Inflation is still running hot, and mortgage rates are unusually volatile. Here’s a look at what could move markets this week.

On Wednesday, the U.S. Census Bureau and the U.S. Department of Housing and Urban Development jointly announces new residential sales statistics for October. Also Wednesday, the University of Michigan releases its latest consumer confidence index. The reports don’t drive mortgage rates by themselves, but the data does give new insight into the cooling housing market.

As always, mortgage rates and yields on 10-year government bonds are joined at the hip. Mortgage rates rise and fall based on market sentiment, headlines and a variety of economic indicators. The math behind rates is complicated, but here’s one easy rule of thumb: The 30-year fixed-rate mortgage closely tracks the 10-year Treasury yield. When that rate goes up, the popular 30-year fixed-rate mortgage tends to do the same.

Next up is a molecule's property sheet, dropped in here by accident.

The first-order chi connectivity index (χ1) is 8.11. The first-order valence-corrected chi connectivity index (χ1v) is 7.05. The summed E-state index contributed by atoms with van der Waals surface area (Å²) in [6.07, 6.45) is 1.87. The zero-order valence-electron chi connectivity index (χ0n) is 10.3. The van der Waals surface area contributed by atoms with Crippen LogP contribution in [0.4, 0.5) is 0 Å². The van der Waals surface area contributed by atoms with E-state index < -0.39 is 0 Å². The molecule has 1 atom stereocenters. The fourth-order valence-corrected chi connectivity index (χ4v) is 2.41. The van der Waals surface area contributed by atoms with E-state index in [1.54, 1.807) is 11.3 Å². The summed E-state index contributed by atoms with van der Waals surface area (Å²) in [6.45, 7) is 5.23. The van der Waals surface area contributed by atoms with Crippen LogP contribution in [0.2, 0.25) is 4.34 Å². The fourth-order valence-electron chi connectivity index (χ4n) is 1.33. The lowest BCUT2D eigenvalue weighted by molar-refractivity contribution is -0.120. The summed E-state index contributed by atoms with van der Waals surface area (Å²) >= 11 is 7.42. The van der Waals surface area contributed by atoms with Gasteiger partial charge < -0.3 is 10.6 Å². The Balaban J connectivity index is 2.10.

Rates for fixed mortgages are also influenced by other factors, such as supply and demand. When mortgage lenders have too much business, they raise rates to decrease demand. When business is light, they tend to cut rates to attract more customers.

Ultimately, rates are set by the investors who buy your loan. Most U.S. mortgages are packaged as securities and resold to investors. Your lender offers you an interest rate that investors on the secondary market are willing to pay.